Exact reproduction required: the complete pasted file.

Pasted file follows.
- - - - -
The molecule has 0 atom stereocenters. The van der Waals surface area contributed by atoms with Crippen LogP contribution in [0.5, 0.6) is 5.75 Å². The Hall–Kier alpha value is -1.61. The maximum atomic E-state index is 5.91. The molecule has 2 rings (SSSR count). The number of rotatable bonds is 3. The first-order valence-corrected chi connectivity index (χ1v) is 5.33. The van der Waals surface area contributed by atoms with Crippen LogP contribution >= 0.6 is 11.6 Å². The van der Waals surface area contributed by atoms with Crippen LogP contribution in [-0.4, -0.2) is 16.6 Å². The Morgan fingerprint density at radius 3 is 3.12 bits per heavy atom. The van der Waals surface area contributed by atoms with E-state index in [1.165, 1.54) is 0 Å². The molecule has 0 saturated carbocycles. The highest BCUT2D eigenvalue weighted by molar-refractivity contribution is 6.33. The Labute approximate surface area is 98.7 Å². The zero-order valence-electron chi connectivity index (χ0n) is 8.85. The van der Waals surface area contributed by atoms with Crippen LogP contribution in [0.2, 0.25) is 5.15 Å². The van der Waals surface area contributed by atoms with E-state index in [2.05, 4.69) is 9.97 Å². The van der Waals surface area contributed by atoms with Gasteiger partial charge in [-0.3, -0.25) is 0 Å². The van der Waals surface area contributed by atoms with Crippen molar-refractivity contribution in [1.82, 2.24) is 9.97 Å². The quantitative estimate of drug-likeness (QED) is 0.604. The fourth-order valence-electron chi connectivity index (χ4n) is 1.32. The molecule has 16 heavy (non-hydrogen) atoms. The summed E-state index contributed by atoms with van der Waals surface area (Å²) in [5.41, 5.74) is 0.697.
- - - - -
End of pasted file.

The molecule has 0 atom stereocenters. The van der Waals surface area contributed by atoms with Crippen LogP contribution in [0.5, 0.6) is 5.75 Å². The Hall–Kier alpha value is -1.61. The maximum atomic E-state index is 5.91. The molecule has 2 rings (SSSR count). The number of rotatable bonds is 3. The first-order valence-corrected chi connectivity index (χ1v) is 5.33. The van der Waals surface area contributed by atoms with Crippen LogP contribution >= 0.6 is 11.6 Å². The van der Waals surface area contributed by atoms with Crippen LogP contribution in [-0.4, -0.2) is 16.6 Å². The Morgan fingerprint density at radius 3 is 3.12 bits per heavy atom. The van der Waals surface area contributed by atoms with E-state index in [1.165, 1.54) is 0 Å². The molecule has 0 saturated carbocycles. The highest BCUT2D eigenvalue weighted by molar-refractivity contribution is 6.33. The Labute approximate surface area is 98.7 Å². The zero-order valence-electron chi connectivity index (χ0n) is 8.85. The van der Waals surface area contributed by atoms with Crippen LogP contribution in [0.2, 0.25) is 5.15 Å². The van der Waals surface area contributed by atoms with E-state index in [2.05, 4.69) is 9.97 Å². The van der Waals surface area contributed by atoms with Gasteiger partial charge in [-0.3, -0.25) is 0 Å². The van der Waals surface area contributed by atoms with Crippen molar-refractivity contribution in [1.82, 2.24) is 9.97 Å². The quantitative estimate of drug-likeness (QED) is 0.604. The fourth-order valence-electron chi connectivity index (χ4n) is 1.32. The molecule has 16 heavy (non-hydrogen) atoms. The summed E-state index contributed by atoms with van der Waals surface area (Å²) in [5.41, 5.74) is 0.697.